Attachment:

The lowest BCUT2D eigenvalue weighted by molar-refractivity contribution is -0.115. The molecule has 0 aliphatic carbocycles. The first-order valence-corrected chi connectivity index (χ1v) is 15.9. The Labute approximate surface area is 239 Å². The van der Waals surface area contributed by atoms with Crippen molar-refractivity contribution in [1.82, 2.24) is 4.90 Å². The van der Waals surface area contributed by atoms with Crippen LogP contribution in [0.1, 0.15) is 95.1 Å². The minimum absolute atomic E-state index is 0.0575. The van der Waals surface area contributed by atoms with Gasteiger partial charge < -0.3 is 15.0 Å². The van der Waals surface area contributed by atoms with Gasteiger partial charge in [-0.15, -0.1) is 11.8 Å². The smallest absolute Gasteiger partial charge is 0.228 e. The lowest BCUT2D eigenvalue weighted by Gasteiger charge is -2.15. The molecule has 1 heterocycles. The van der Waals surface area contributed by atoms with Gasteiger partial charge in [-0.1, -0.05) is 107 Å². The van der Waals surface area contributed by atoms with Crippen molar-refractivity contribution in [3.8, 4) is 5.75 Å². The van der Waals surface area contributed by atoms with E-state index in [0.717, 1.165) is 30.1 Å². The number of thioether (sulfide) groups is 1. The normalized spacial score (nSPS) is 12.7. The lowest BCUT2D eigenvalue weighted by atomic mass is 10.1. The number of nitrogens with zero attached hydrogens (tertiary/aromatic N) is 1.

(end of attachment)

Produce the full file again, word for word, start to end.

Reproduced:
The lowest BCUT2D eigenvalue weighted by molar-refractivity contribution is -0.115. The molecule has 0 aliphatic carbocycles. The first-order valence-corrected chi connectivity index (χ1v) is 15.9. The Labute approximate surface area is 239 Å². The van der Waals surface area contributed by atoms with Crippen molar-refractivity contribution in [1.82, 2.24) is 4.90 Å². The van der Waals surface area contributed by atoms with Crippen LogP contribution in [0.1, 0.15) is 95.1 Å². The minimum absolute atomic E-state index is 0.0575. The van der Waals surface area contributed by atoms with Gasteiger partial charge < -0.3 is 15.0 Å². The van der Waals surface area contributed by atoms with Gasteiger partial charge in [-0.15, -0.1) is 11.8 Å². The smallest absolute Gasteiger partial charge is 0.228 e. The lowest BCUT2D eigenvalue weighted by Gasteiger charge is -2.15. The molecule has 1 heterocycles. The van der Waals surface area contributed by atoms with Gasteiger partial charge in [-0.1, -0.05) is 107 Å². The van der Waals surface area contributed by atoms with Crippen molar-refractivity contribution in [3.8, 4) is 5.75 Å². The van der Waals surface area contributed by atoms with E-state index in [0.717, 1.165) is 30.1 Å². The number of thioether (sulfide) groups is 1. The normalized spacial score (nSPS) is 12.7. The lowest BCUT2D eigenvalue weighted by atomic mass is 10.1. The number of nitrogens with zero attached hydrogens (tertiary/aromatic N) is 1.